As they push for higher wages for pilots, stewards and ground staff, the unions have also criticized Smith’s pay package, which could reach as high as €4.25 million if performance targets are met.
Smith pledged last week to invest half of his fixed salary of 900,000 euros in Air France stock as a gauge of his “confidence” in returning the airline to a more solid footing.
Fifteen days of strikes by staff seeking higher pay have led to waves of flight disruptions, costing the company €335 million ($392 million).
Smith is due to meet with unions on Monday to try to thrash out an agreement.
His predecessor, Jean-Marc Janaillac, resigned in May after gambling his job on reaching a deal with the unions.
“We will set off on a path together to reach an agreement, even if that might take a year,” Smith told Paris Match.
“Time spent on internal disputes is wasted time that could be spent fighting our competitors,” he added.


World leaders prepare for Davos amid gloomy forecasts

Klaus Schwab, founder and executive chairman of the World Economic Forum. (AFP)
Updated 32 min ago
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World leaders prepare for Davos amid gloomy forecasts

  • Delegates to annual forum to include presidents of Iraq and Afghanistan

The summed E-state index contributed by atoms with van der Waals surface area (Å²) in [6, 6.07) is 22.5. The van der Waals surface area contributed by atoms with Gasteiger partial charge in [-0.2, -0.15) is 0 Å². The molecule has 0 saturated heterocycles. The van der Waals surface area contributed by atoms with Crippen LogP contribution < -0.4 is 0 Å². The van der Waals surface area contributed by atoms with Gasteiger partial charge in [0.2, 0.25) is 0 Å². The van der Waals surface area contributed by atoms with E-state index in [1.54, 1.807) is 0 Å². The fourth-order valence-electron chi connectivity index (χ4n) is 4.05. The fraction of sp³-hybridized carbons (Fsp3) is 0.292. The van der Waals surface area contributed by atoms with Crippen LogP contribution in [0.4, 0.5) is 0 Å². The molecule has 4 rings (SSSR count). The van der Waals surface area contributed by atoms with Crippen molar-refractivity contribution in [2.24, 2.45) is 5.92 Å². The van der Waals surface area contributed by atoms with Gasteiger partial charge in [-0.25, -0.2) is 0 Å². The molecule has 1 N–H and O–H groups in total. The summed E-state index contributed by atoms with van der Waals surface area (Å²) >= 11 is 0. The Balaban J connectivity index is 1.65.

DUBAI: World leaders are preparing to head to the annual meeting of the World Economic Forum (WEF) in Davos, Switzerland, amid the riskiest global backdrop in years, according to a report from the event organizer itself.

As the WEF announced the names of some of the 3,000 participants set to attend the meeting and details of the four-day agenda, it also published a gloomy outlook on international politics, economics, the environment and technology. 

Rising geopolitical and geo-economic tensions are the most urgent risks in 2019, with 90 percent of experts surveyed expecting further economic confrontation between major powers, according to the WEF’s annual Global Risks Report.

“The world’s ability to foster collective action in the face of urgent major crises has reached crisis levels, with worsening international relations hindering action across a growing array of serious challenges. Meanwhile, a darkening economic outlook, in part caused by geopolitical tensions, looks set to further reduce the potential for international cooperation in 2019,” it added.

Although political and economic worries were top of the immediate agenda for the 1,000 experts polled by the WEF, the environment and climate change are also a cause for concern, as are “rapidly evolving” cyber and technological threats, the WEF said.